INVESTORS are returning to the market and helping to reinvigorate the home finance market but possibly at the expense of first time buyers, says mortgage broker network 1300HomeLoan.
1300HomeLoan managing director John Kolenda said the ABS housing finance figures for March, 2013, recorded a 5.2 per cent rise despite official interest rates being on hold for the first quarter of the year.
Mr Kolenda said an increase in investment home loan commitments was a major factor in the better than expected monthly increase.
"With returns on cash continuing to drop, we are seeing investors returning to the property market looking for better yields," he said.
"This is a welcome development but they are coming in at the low to middle bracket and of course the downside is that they compete with first home buyers.
"Even though interest rates are at historical lows, first time buyers are still struggling to get into the market.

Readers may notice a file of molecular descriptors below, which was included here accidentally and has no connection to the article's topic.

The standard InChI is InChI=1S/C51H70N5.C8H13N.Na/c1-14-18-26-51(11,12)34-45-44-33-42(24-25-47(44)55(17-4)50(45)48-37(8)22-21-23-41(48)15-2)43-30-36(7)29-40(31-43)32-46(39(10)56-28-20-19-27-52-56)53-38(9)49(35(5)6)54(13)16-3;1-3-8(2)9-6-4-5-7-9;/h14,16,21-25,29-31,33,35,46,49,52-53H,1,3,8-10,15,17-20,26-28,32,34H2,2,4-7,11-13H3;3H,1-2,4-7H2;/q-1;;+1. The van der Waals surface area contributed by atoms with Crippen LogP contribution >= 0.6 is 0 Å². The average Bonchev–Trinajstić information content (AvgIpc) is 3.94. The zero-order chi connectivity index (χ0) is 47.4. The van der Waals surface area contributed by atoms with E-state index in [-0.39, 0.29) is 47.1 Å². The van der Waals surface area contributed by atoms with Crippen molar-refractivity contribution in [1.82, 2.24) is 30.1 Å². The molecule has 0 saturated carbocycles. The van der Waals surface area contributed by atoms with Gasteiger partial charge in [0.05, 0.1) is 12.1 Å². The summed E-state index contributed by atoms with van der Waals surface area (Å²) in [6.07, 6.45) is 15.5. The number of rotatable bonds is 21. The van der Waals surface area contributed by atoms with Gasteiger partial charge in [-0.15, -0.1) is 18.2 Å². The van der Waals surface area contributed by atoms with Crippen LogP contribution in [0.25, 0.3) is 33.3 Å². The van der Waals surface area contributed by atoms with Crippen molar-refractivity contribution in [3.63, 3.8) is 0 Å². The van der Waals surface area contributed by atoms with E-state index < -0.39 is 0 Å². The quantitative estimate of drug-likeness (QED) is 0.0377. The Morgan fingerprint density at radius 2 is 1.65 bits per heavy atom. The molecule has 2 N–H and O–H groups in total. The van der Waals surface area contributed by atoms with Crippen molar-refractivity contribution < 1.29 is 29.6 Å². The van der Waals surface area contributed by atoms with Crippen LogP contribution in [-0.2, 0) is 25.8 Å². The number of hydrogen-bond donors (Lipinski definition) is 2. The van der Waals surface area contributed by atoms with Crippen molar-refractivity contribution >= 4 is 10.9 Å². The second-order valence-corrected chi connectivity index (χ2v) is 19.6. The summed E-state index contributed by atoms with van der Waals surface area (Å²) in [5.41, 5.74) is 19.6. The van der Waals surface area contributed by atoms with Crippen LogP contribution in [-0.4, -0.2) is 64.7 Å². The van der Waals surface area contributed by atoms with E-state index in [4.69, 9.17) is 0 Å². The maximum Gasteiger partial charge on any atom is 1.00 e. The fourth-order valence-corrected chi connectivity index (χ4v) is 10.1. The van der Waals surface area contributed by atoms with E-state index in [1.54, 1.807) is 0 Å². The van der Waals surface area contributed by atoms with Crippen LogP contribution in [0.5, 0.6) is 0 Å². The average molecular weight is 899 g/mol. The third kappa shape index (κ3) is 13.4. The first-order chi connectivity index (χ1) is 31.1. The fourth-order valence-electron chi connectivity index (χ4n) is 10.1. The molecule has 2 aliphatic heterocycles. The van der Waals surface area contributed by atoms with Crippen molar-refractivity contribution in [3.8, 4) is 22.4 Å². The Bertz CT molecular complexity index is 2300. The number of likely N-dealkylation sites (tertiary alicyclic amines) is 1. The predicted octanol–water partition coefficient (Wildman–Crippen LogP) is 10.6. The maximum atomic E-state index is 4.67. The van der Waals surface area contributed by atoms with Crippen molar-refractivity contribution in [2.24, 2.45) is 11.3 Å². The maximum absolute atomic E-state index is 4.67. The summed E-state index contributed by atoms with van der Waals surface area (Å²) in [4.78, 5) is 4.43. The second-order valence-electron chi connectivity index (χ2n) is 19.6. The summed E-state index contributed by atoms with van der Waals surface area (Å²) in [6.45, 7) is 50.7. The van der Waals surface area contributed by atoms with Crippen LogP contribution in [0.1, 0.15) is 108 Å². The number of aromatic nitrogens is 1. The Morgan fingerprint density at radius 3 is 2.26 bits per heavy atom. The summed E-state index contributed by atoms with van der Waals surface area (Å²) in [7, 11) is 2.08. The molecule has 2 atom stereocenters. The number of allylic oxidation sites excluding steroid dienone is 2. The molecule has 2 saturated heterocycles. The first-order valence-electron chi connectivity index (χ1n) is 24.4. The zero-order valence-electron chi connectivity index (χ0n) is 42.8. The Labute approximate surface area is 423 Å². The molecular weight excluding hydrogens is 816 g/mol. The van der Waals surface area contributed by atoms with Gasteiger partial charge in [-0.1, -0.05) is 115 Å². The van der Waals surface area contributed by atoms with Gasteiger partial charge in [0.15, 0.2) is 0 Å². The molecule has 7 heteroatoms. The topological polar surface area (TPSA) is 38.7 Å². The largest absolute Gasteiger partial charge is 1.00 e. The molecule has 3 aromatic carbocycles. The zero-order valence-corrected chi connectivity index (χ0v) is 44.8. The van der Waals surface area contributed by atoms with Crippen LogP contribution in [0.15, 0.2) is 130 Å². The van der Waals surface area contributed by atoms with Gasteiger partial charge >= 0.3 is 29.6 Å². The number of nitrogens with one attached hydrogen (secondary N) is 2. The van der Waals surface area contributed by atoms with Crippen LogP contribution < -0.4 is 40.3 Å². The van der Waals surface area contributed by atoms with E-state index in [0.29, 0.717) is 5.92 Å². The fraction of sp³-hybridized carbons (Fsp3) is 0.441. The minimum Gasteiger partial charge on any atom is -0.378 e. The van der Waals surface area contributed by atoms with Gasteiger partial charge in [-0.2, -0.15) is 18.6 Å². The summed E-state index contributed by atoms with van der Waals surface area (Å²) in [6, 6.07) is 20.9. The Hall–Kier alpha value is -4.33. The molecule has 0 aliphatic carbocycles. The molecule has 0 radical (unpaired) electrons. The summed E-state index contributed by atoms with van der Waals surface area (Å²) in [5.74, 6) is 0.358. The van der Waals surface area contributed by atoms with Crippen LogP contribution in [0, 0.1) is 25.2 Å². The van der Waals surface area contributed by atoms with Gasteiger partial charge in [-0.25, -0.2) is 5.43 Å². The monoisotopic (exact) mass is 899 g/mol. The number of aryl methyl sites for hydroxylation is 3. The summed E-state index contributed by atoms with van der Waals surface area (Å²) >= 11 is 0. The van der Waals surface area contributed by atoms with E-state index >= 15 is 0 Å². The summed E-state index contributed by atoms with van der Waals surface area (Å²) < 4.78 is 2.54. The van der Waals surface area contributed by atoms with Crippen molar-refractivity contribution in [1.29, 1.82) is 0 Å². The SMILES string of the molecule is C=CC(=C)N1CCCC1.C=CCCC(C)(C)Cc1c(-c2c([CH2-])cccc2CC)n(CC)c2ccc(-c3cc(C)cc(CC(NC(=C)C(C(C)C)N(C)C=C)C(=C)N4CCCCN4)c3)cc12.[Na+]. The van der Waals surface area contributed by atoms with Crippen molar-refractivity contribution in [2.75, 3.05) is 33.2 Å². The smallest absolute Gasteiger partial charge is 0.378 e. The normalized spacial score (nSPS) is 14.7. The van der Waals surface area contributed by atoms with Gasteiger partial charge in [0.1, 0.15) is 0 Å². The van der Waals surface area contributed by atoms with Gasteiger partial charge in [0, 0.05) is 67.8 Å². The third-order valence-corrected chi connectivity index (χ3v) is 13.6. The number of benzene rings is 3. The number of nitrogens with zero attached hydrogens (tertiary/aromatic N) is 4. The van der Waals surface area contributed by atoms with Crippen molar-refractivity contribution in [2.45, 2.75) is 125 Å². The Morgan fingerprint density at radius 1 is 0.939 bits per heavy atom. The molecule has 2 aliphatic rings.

"While there have been increased incentives on offer around the country for first time buyers to purchase new homes, it hasn't been enough to significantly boost activity in that sector."
Mr Kolenda said the domestic economy has been subdued by lack of confidence and cost of living considerations such as rapidly rising utilities prices, food prices and even insurance.
He said the Reserve Bank of Australia had no choice but to lower its cash rate by 25 basis points to a record low of 2.75% last week.
"Most lenders have passed on that cut and the ANZ went further by lowering its standard variable rate by 27 basis points," Mr Kolenda said.
"It will be no surprise to see banks lower rates even independently of the RBA as they seek to boost market share."
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